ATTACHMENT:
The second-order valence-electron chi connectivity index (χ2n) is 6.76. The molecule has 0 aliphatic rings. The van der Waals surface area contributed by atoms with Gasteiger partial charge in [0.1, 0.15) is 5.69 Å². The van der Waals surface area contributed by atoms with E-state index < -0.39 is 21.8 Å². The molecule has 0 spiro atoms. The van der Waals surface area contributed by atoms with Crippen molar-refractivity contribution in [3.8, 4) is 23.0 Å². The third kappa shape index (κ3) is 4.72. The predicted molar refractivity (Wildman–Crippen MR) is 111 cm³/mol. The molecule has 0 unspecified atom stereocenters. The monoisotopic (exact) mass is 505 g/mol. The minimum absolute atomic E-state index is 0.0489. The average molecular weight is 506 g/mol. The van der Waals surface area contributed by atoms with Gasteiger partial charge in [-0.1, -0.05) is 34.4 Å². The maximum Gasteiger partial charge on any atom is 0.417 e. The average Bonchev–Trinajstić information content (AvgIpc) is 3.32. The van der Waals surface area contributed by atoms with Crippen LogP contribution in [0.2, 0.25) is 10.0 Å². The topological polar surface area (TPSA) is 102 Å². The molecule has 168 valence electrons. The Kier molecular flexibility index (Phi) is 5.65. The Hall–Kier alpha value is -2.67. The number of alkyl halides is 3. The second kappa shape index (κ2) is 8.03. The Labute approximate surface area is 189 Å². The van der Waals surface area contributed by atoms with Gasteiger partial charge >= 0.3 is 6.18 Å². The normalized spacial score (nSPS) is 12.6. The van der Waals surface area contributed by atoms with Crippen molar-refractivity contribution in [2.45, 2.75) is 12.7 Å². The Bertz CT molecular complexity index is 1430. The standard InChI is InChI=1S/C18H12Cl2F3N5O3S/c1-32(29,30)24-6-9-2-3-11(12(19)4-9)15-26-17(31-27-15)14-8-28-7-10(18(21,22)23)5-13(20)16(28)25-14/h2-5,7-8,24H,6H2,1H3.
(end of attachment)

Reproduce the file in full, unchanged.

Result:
The second-order valence-electron chi connectivity index (χ2n) is 6.76. The molecule has 0 aliphatic rings. The van der Waals surface area contributed by atoms with Gasteiger partial charge in [0.1, 0.15) is 5.69 Å². The van der Waals surface area contributed by atoms with E-state index < -0.39 is 21.8 Å². The molecule has 0 spiro atoms. The van der Waals surface area contributed by atoms with Crippen molar-refractivity contribution in [3.8, 4) is 23.0 Å². The third kappa shape index (κ3) is 4.72. The predicted molar refractivity (Wildman–Crippen MR) is 111 cm³/mol. The molecule has 0 unspecified atom stereocenters. The monoisotopic (exact) mass is 505 g/mol. The minimum absolute atomic E-state index is 0.0489. The average molecular weight is 506 g/mol. The van der Waals surface area contributed by atoms with Gasteiger partial charge in [-0.1, -0.05) is 34.4 Å². The maximum Gasteiger partial charge on any atom is 0.417 e. The average Bonchev–Trinajstić information content (AvgIpc) is 3.32. The van der Waals surface area contributed by atoms with Crippen LogP contribution in [0.2, 0.25) is 10.0 Å². The topological polar surface area (TPSA) is 102 Å². The molecule has 168 valence electrons. The Kier molecular flexibility index (Phi) is 5.65. The Hall–Kier alpha value is -2.67. The number of alkyl halides is 3. The second kappa shape index (κ2) is 8.03. The Labute approximate surface area is 189 Å². The van der Waals surface area contributed by atoms with Gasteiger partial charge >= 0.3 is 6.18 Å². The normalized spacial score (nSPS) is 12.6. The van der Waals surface area contributed by atoms with Crippen molar-refractivity contribution in [2.45, 2.75) is 12.7 Å². The Bertz CT molecular complexity index is 1430. The standard InChI is InChI=1S/C18H12Cl2F3N5O3S/c1-32(29,30)24-6-9-2-3-11(12(19)4-9)15-26-17(31-27-15)14-8-28-7-10(18(21,22)23)5-13(20)16(28)25-14/h2-5,7-8,24H,6H2,1H3.